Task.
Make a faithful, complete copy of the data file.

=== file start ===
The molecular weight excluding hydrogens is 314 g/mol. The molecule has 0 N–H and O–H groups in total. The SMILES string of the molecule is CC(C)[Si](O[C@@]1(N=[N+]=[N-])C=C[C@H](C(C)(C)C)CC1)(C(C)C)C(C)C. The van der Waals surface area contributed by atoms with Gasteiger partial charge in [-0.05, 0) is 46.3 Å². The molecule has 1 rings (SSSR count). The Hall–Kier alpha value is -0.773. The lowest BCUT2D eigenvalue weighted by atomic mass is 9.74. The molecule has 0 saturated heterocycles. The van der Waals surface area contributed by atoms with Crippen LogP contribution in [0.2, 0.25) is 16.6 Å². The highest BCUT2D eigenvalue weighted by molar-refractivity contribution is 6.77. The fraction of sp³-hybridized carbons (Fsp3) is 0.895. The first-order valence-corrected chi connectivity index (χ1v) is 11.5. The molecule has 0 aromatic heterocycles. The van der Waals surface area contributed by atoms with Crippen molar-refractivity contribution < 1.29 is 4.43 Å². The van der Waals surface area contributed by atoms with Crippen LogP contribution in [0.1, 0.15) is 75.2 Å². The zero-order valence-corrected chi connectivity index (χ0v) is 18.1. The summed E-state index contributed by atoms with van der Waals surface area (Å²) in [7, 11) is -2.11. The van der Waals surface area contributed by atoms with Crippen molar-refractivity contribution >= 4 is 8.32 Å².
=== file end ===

The molecular weight excluding hydrogens is 314 g/mol. The molecule has 0 N–H and O–H groups in total. The SMILES string of the molecule is CC(C)[Si](O[C@@]1(N=[N+]=[N-])C=C[C@H](C(C)(C)C)CC1)(C(C)C)C(C)C. The van der Waals surface area contributed by atoms with Gasteiger partial charge in [-0.05, 0) is 46.3 Å². The molecule has 1 rings (SSSR count). The Hall–Kier alpha value is -0.773. The lowest BCUT2D eigenvalue weighted by atomic mass is 9.74. The molecule has 0 saturated heterocycles. The van der Waals surface area contributed by atoms with Crippen LogP contribution in [0.2, 0.25) is 16.6 Å². The highest BCUT2D eigenvalue weighted by molar-refractivity contribution is 6.77. The fraction of sp³-hybridized carbons (Fsp3) is 0.895. The first-order valence-corrected chi connectivity index (χ1v) is 11.5. The molecule has 0 aromatic heterocycles. The van der Waals surface area contributed by atoms with Crippen molar-refractivity contribution < 1.29 is 4.43 Å². The van der Waals surface area contributed by atoms with Crippen LogP contribution in [0.1, 0.15) is 75.2 Å². The zero-order valence-corrected chi connectivity index (χ0v) is 18.1. The summed E-state index contributed by atoms with van der Waals surface area (Å²) in [7, 11) is -2.11. The van der Waals surface area contributed by atoms with Crippen molar-refractivity contribution >= 4 is 8.32 Å².